Florida Gov. Ron DeSantis said Tuesday he intends to ban state universities from spending money on diversity, equity and inclusion initiatives, hoping they will “wither on the vine” without funding.
“It really serves as an ideological filter, a political filter,” the Republican said while speaking in Bradenton, Florida.
The proposal is a top priority of DeSantis’ higher education agenda this year, which also includes giving politically appointed presidents and university boards more power over university hiring and firing and urging schools to focus their missions on Florida’s future workforce needs. DeSantis, who is said to be weighing a potential presidential run in 2024, has seen his standing among conservatives rise across the country following his public stances on hot-button cultural and educational issues.
In a press release about the announced legislation, the governor’s office called diversity, equity and inclusion programs “discriminatory” and vowed to prohibit universities from funding them, even if the source of the money does not come from the state.
Diversity, Equity, and Inclusion programs are intended to promote multiculturalism and encourage students of all races and backgrounds to feel comfortable in a campus environment, especially those from traditionally underrepresented communities. The state’s flagship school, the University of Florida, has a “Chief Diversity Officer,” a “Center for Inclusion and Multicultural Engagement,” and an “Office for Accessibility and Gender Equity.”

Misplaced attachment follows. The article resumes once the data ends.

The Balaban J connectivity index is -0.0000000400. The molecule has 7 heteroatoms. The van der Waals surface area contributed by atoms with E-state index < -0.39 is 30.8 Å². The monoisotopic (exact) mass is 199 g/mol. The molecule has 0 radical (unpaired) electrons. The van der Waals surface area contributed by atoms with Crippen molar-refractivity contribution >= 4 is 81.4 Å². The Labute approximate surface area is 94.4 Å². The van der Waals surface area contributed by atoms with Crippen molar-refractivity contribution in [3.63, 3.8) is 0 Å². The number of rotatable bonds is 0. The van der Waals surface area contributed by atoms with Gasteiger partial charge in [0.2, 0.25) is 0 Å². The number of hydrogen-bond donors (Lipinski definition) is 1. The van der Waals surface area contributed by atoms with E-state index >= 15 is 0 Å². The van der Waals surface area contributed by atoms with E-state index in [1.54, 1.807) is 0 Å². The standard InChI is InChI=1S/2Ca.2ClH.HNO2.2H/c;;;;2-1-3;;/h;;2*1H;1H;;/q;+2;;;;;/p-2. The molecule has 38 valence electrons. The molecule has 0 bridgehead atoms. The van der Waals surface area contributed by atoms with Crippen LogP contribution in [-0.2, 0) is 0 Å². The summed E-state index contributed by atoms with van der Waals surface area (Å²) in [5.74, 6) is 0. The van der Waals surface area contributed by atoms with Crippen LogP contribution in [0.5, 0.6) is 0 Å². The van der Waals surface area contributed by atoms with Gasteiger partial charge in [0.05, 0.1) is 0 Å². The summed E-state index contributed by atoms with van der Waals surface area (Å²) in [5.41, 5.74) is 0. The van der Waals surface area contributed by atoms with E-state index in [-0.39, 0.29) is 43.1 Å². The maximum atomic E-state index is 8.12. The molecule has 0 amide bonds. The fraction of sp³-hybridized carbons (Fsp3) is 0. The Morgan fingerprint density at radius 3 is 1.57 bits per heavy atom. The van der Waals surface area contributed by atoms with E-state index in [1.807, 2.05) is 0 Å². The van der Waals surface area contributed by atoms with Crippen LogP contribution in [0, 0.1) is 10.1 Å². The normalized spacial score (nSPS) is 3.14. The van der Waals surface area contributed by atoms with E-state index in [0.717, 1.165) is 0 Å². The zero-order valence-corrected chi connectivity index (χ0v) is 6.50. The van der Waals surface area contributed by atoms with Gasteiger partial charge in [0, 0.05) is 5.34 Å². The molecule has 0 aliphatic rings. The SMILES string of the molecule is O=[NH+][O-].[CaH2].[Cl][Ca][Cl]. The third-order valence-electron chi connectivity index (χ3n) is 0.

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Tuesday’s announcement was foreshadowed in December when the governor’s office asked all state universities to account for all their spending on programs and initiatives related to diversity, equity and inclusion or critical race theory.
DeSantis announced his higher education agenda in Bradenton, a 15-minute drive from New College of Florida, a public liberal arts college where DeSantis has installed a controversial new board with a mandate to transform the school into his conservative vision for higher education. DeSantis said his budget will include $15 million to restructure New College and hire faculty.
The new board met Tuesday, leading to protests on campus.
One of DeSantis’ new board members, Eddie Speir, wrote in an online post that at that meeting he planned to propose “terminating all contracts for faculty, staff and administration” at the school, “and immediately rehire those faculty, staff and administration , which fits into the new financial and business model.”
DeSantis’ announcement follows a commitment earlier this month by the presidents of the state’s two-year community colleges not to teach critical race theory in a vacuum and to “not fund or support any institutional practice, policy, or academic requirement that compels belief in critical race theory or related concepts such as intersectionality, or the idea that systems of oppression should be the primary lens through which teaching and learning are analyzed and/or improved.”
The state education department characterized the move as a rejection of “woke” diversity, equity and inclusion [and] critical race theoretical ideologies.”